Great Meadows National Wildlife Refuge, consisting of 3,400 acres in two units along 12 miles of the Concord and Sudbury Rivers, was established and is managed for migratory birds. Visit both of the reserve units to get a feeling for the true magnitude of the refuge. The site in Sudbury has the visitor center and headquarters, as well as a 1-mile trail skirting a pond, a Red Maple swamp, a marsh, and upland woods. The Concord unit has extensive dikes, which enclose freshwater impoundments bursting with American Lotus and other diverse plant life. An observation tower at the main parking area and a few photographers’ blinds offer different perspectives on the marsh and pond life.
More than 220 species of birds have been seen here, from soaring, tilting Turkey Vultures to skulking, bobbing Northern Waterthrushes. The refuge waters teem with Canada Geese, Mallards, American Black Ducks, Blue-winged Teals, and Wood Ducks, all of which can be seen trailing lines of youngsters in late spring and early summer. The woodlands shelter some of the most colorful New England songbirds, including Baltimore Orioles, Rose-breasted Grosbeaks, and Scarlet Tanagers, while the skies are liberally sprinkled from spring to fall with dashing swallows of many species. Raptors such as Red-tailed and Broad-winged Hawks and Great Horned Owls are also common, though usually much less obvious.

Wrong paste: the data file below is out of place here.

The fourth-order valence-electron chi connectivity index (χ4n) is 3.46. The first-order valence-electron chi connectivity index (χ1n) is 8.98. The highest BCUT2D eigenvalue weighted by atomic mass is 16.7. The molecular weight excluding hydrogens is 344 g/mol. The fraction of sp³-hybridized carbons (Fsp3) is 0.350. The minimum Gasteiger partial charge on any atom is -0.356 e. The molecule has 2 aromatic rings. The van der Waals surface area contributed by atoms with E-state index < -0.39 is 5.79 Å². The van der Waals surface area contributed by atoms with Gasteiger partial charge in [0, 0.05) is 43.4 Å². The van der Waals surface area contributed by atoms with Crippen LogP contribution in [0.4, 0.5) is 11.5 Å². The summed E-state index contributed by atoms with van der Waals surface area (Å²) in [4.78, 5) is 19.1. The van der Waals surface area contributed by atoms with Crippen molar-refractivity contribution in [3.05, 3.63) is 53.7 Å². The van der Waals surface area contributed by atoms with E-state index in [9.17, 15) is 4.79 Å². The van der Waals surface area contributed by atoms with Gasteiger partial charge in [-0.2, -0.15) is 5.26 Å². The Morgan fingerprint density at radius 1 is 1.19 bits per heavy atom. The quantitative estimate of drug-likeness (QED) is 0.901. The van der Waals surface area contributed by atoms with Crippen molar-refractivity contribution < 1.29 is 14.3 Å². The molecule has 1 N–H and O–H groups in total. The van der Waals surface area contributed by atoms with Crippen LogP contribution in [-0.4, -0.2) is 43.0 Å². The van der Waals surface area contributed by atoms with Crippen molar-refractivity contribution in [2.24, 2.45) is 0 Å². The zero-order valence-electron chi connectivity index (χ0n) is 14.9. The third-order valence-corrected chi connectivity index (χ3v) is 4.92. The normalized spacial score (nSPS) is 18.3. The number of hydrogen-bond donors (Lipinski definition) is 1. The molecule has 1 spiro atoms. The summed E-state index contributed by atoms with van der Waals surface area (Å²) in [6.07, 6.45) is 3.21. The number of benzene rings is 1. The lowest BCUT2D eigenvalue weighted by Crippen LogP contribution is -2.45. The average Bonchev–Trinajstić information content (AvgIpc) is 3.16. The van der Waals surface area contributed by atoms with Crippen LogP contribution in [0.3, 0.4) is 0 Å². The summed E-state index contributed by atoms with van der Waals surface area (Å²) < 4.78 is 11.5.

If you visit during the warm-weather months, take time to identify, photograph, sketch, and just enjoy some of the myriad damselflies and dragonflies that reside here. They belong to a marvelously varied order of insects, with such euphonious English names as skimmer, glider, dancer, bluet, and jewelwing. Their manner is dashing, their colors are bedazzling. There is no better place to become acquainted with these glorious creatures than at the marshes, ponds, and riversides of Great Meadows.
Have you been to this park? How many stars would you give it?